It was homecoming night, my senior year in high school, and I had just snapped on my bow tie when my dad approached me and said, “Have fun son, and remember girls can be trouble.”
I remember leaving and thinking, “Did we just have ‘The Talk’?”
Yes, The Talk. Where the father is supposed to sit down with the son and teach him about how if you put the penis into the vagina, baby or STDs could be born.
No, that last sentence wasn’t easy for me to write. Neither will the rest of this.
And yes, you’re likely thinking, “Wait…you’re a senior in high school?! Shouldn’t you already know this?!”
The answer is, “Of course!”
The real answer is, “No.”
I was a slow starter when it came to girls. First, I was deathly afraid of them. Second, I had no idea how to act around them (I grew up with two younger brothers). Third, the thought of having a girlfriend worried me. I liked my Saturday nights hanging out with my fellas, playing NBA Jam, MarioKart, playing basketball and talking sports.
So even though my senior year was probably a little late, to my dad’s defense it wasn’t that late.
Times have changed. Thanks to the Internet (read last year’s post “Boobs! Dad vs. The Internet vs. The Innocence of Our Kids“), horrible parenting and nonstop advertisements promoting sex (really, do we have to show a Viagra commercial every NFL timeout, does every coach potato on a Sunday afternoon have ‘get-it-up’ issues? Let’s blame RedZone. Oh and I’m honestly getting tired of having to explain that little blue pill!), I get to sit down with my almost-12 year old / almost-6th grade son and talk to him about sex, drugs and rock-and-roll.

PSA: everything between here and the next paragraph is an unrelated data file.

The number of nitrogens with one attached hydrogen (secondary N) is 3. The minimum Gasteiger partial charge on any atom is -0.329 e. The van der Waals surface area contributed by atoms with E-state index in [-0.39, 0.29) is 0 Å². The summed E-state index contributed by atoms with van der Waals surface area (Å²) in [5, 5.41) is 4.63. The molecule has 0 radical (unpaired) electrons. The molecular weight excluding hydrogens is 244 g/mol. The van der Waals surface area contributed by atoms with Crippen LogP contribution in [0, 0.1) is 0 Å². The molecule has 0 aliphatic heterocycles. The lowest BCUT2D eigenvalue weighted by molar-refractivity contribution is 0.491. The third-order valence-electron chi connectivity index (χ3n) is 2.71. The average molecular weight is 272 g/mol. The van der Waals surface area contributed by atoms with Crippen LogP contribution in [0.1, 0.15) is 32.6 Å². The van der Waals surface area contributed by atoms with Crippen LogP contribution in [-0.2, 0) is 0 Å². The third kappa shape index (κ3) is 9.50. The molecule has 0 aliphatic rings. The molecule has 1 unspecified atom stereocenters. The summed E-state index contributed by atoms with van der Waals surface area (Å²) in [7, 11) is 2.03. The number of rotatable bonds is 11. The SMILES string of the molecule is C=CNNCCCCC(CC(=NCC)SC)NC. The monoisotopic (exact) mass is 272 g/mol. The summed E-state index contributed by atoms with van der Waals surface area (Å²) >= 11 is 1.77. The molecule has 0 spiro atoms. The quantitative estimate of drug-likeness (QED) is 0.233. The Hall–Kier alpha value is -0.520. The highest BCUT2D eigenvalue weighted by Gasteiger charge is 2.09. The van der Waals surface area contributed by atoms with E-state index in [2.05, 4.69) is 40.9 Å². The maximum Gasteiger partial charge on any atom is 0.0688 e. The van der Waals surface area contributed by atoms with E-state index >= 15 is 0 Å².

Okay, so I may skip the latter.
I have no idea where to start, other than by asking a couple of friends that I know recently sat down and had The Talk with their sons.
I’ve also hit up the Focus on the Family website in hopes of finding advice from a trusted source in our family.
Yes, we’re Christian and though Lis and I didn’t practice what we will preach, we hope to keep our kids abstained from sex for as long as possible (marriage anyone?).
What a prude! I know, I know, but how many of your spouses are excited about the notches on your bed post you created before leveling out with them? How many of you sit around and talk freely about prior sexual experiences with your spouse? I’m guessing not many.
And why? Just the thought of knowing that our spouse may have been with someone else gets me angry and bothered. I might be in the minority, but my mind wanders to places I don’t want it to wander to.
Do you really want your son and daughter out there doing things you may have done at 16-years of age? (Well, 18-1/2 for this late bloomer but whatever!)
Oh, and before you tell me about how much better being-single sex is better than married sex, let me stop you. It’s not. And if it was for you, you’re not doing it right (or just not doing it).
Sexual purity is nearly extinct these days. We’re told that we’re not normal if we’re not active. Pornography is everywhere! EVERYWHERE! And it can ruin you. Trust me I know a guy that knows a guy and he’s battled this thing for years.